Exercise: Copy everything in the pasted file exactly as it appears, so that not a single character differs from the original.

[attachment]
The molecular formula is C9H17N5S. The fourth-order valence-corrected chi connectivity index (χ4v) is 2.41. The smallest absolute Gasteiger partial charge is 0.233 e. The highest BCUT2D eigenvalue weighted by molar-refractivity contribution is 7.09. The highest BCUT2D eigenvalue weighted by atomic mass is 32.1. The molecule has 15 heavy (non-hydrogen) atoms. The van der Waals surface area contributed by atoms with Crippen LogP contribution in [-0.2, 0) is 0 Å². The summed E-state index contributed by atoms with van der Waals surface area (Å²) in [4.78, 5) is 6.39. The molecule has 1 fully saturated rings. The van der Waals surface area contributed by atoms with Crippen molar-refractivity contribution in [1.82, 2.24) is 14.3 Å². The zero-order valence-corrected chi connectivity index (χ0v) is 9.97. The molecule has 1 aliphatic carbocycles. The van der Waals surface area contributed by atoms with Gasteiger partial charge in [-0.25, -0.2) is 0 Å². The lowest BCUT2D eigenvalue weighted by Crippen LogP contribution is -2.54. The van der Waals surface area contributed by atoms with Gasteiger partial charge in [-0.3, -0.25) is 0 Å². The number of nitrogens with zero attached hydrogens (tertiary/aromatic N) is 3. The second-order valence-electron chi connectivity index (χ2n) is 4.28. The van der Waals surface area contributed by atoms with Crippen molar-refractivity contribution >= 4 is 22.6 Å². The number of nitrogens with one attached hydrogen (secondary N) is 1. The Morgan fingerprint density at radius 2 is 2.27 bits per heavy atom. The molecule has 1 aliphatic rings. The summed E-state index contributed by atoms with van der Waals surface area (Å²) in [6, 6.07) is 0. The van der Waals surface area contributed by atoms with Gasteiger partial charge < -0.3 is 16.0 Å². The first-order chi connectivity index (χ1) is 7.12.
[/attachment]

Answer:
The molecular formula is C9H17N5S. The fourth-order valence-corrected chi connectivity index (χ4v) is 2.41. The smallest absolute Gasteiger partial charge is 0.233 e. The highest BCUT2D eigenvalue weighted by molar-refractivity contribution is 7.09. The highest BCUT2D eigenvalue weighted by atomic mass is 32.1. The molecule has 15 heavy (non-hydrogen) atoms. The van der Waals surface area contributed by atoms with Crippen LogP contribution in [-0.2, 0) is 0 Å². The summed E-state index contributed by atoms with van der Waals surface area (Å²) in [4.78, 5) is 6.39. The molecule has 1 fully saturated rings. The van der Waals surface area contributed by atoms with Crippen molar-refractivity contribution in [1.82, 2.24) is 14.3 Å². The zero-order valence-corrected chi connectivity index (χ0v) is 9.97. The molecule has 1 aliphatic carbocycles. The van der Waals surface area contributed by atoms with Gasteiger partial charge in [-0.25, -0.2) is 0 Å². The lowest BCUT2D eigenvalue weighted by Crippen LogP contribution is -2.54. The van der Waals surface area contributed by atoms with Gasteiger partial charge in [-0.3, -0.25) is 0 Å². The number of nitrogens with zero attached hydrogens (tertiary/aromatic N) is 3. The second-order valence-electron chi connectivity index (χ2n) is 4.28. The van der Waals surface area contributed by atoms with Crippen molar-refractivity contribution >= 4 is 22.6 Å². The number of nitrogens with one attached hydrogen (secondary N) is 1. The Morgan fingerprint density at radius 2 is 2.27 bits per heavy atom. The molecule has 1 aliphatic rings. The summed E-state index contributed by atoms with van der Waals surface area (Å²) in [6, 6.07) is 0. The van der Waals surface area contributed by atoms with Gasteiger partial charge < -0.3 is 16.0 Å². The first-order chi connectivity index (χ1) is 7.12.